Montana’s New “Switchblade” Laws
I don't have a huge knife collection, but I've been a fan since I was about 11 years old. That's when I traded my Eddie Murphy stand up comedy cassette to a kid for his survival knife complete with a waterproof container for matches and a built in compass. Being a relatively sane person, my fascination with knives doesn't mean I have any desire to harm anyone...I just like them. They've been a handy tool since...I don't know..shortly after the wheel was invented?
Anyway, I've always thought a good switchblade would be a great "everyday cary" (EDC) knife given it's easy, single handed manipulation. Of course, that's a no go in most states, including Montana. Montana weapon laws are pretty lax compared to most states, but for some reason it stands its ground when it comes to switchblades, or automatic knives. However, there was a pretty big change last month (if you consider 1.5 inches big):
45-8-331. Switchblade knives. (1) A person who carries or bears upon the individual's person, who carries or bears within or on any motor vehicle or other means of conveyance owned or operated by the person, or who owns, possesses, uses, stores, gives away, sells, or offers for sale a switchblade knife shall be punished by a fine not exceeding $500 or by imprisonment in the county jail for a period not exceeding 6 months, or both.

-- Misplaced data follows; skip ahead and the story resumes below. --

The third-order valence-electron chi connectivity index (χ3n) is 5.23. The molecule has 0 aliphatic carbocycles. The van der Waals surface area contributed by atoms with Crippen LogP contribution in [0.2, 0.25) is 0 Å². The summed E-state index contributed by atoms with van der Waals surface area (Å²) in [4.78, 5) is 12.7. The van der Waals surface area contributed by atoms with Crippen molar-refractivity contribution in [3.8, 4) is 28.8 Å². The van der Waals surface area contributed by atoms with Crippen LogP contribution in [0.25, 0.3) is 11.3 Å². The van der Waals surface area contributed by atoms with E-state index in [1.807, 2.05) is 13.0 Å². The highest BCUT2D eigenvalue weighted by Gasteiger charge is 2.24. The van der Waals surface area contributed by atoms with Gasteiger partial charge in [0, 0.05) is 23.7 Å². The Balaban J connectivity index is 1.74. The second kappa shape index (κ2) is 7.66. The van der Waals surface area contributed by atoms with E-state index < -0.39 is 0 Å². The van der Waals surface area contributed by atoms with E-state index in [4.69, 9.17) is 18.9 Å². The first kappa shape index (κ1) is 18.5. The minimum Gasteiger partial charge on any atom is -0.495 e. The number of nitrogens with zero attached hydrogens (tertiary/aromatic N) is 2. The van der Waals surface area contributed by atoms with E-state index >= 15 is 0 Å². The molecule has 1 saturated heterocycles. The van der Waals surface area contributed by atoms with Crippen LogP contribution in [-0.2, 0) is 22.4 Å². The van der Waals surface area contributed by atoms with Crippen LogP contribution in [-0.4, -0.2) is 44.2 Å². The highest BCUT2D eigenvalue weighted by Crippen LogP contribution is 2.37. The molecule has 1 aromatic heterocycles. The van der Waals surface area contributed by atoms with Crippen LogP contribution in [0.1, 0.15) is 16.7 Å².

(2) A bona fide collector whose collection is registered with the sheriff of the county in which the collection is located is exempted from the provisions of this section.
(3) For the purpose of this section, a switchblade knife is defined as any knife that has a blade 1 1/2 inches long or longer that opens automatically by hand pressure applied to a button, spring, or other device in the handle of the knife.
We can now have automatic knives in Montana provided the blade is less than 1.5 inches. It's a step up, but the whole reason I'm asking this question is because of the reason they were banned in the first place. That is, reputation. Back in the "Greaser" (or whatever they were called...the people who looked like the bad guys Fonzie would rumble with) days, some lawmakers decided they needed to put an end to that image and they pretty much did. According to an article on Wikipedia, a Democratic Representative from New York authored the first bill to put an end to these inherently evil knives. Even in the 50's, the media (mostly newspapers at that point) used sensationalized headlines to market fear and sell papers, ultimately changing the law of the land.
Long story short: We can now have smurf sized switchblades in Montana.